For almost twenty years, Dr. David Hunter, Chief of Ophthalmology at Children’s Hospital Boston and Professor of Ophthalmology at Harvard Medical School, has been working to better detect medical conditions that lead to a loss of vision in children. Recently, all this work has led to the development of what he calls the Pediatric Vision Scanner, a device produced by RebiScan that detects amblyopia (lazy-eye) and strabismus (misaligned eyes).
This week, we sat down with Dr. Hunter to talk about the scanner and its future.
Q: Tell us about the Pediatric Vision Scanner. How long did it take to develop?
At first, we didn’t know we were developing a screener for vision. We were focused on the fact that if you scan the eye with polarized light, you can manipulate the light in certain ways. We realized because of the structure of the eye, if you develop a scan, you can figure out if an eye is looking at a target or not.
In my day job as a pediatric ophthalmologist, I see kids who have misaligned eyes or reduced vision in one eye, but they come to us at an age where if we had seen them earlier, we would have had better outcomes. With this new technology, we had a method of figuring out where the eye was looking so we could tell if kids had problems with eye alignment.
We also knew that someday this scanner would need to be a handheld device, so we worked on miniaturizing it and finally got that working after a few tries. On our third try, we had a machine that definitely worked. So we started working on the clinical trial at Boston Children’s, studying a couple hundred kids. The machine is now about 99% accurate at figuring out which kids have a problem and which kids don’t. After we knew that, I decided it was time to start a company to get the invention out into the world. It’s been a while – the idea was rooted in 1991 and RebiScan, my company, wasn’t founded until 2010.
Q: What was your inspiration for developing the scanner?
The inspiration continues to be that kids are losing vision because they don’t have access to adequate technology. If we can change that, then we can eliminate the number one cause of vision loss in kids, which is called amblyopia but is more commonly known as the lazy eye. Between amblyopia and misaligned eyes (strabismus), those two combined conditions affect five percent of kids. We need to put technology in the hands of pediatricians to get the earliest detection. If we can do that, we can eliminate this and save hundreds of thousands of kids from preventable vision loss.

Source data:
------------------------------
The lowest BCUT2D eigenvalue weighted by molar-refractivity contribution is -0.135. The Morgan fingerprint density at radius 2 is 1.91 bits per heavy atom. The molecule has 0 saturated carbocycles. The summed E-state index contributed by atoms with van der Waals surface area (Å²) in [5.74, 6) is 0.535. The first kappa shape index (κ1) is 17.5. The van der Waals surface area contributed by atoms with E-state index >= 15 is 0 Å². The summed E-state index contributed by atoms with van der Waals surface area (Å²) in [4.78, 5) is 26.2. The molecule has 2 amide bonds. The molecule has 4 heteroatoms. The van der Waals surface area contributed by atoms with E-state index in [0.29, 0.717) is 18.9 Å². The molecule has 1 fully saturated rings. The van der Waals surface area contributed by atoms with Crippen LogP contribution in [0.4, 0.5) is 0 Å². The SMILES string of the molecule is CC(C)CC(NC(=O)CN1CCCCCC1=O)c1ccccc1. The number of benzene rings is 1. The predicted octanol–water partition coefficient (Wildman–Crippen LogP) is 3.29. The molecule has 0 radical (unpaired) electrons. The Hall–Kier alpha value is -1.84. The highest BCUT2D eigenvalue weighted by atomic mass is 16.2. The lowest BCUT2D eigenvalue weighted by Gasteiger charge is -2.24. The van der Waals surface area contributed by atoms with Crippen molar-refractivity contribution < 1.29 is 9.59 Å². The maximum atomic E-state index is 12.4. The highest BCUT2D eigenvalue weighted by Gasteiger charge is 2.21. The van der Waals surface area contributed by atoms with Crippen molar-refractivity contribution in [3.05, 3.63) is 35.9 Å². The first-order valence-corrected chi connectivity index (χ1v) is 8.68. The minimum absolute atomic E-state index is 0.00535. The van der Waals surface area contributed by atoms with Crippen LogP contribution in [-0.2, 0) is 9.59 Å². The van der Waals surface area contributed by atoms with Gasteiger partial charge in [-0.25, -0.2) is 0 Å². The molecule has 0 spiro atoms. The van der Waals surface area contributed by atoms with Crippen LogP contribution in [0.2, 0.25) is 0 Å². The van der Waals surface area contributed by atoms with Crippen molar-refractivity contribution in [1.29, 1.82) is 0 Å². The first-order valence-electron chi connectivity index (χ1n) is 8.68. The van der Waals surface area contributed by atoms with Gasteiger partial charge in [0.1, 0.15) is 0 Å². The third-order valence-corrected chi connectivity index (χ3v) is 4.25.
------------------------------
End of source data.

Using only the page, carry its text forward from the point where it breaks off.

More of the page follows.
Q: What kinds of conditions can the scanner detect and what are the implications for that detection?
The scanner can detect both lazy eyes or misaligned eyes. Sometimes it’s obvious when certain children have eye problems, but in a lot of kids it’s not so obvious, to pediatricians or to parents. With lazy eye, the eyes might appear to be straight but one eye is not being paid attention to by the brain and so the vision does not develop. The scanner will detect any medical condition that affects the alignment or structure of the eye.
Q: What are the future implications of the scanner?
If every child gets a test with this scanner starting at age two annually for the first five or six years of life, we will eliminate the number one cause of vision loss in kids. This is a huge benefit to society and will save insurance companies money because there will not be a disease burden to carry. I foresee a day when we have taken this and eradicated this silent thief of sight. In fact, my own son had a problem and I had him in glasses by age one. Now he has perfect vision in both eyes. I know that he would have been one of these kids if he had not had access to my expertise. I want to put that expertise in every pediatrician’s hands so we can get these kids in early!
Soniya Shah is an on-staff contributing writer at MedTech Boston. She's a senior at Carnegie Mellon University pursuing a BS in technical writing. She has experience as a ghost writer and medical writer, and in developing software documentation.
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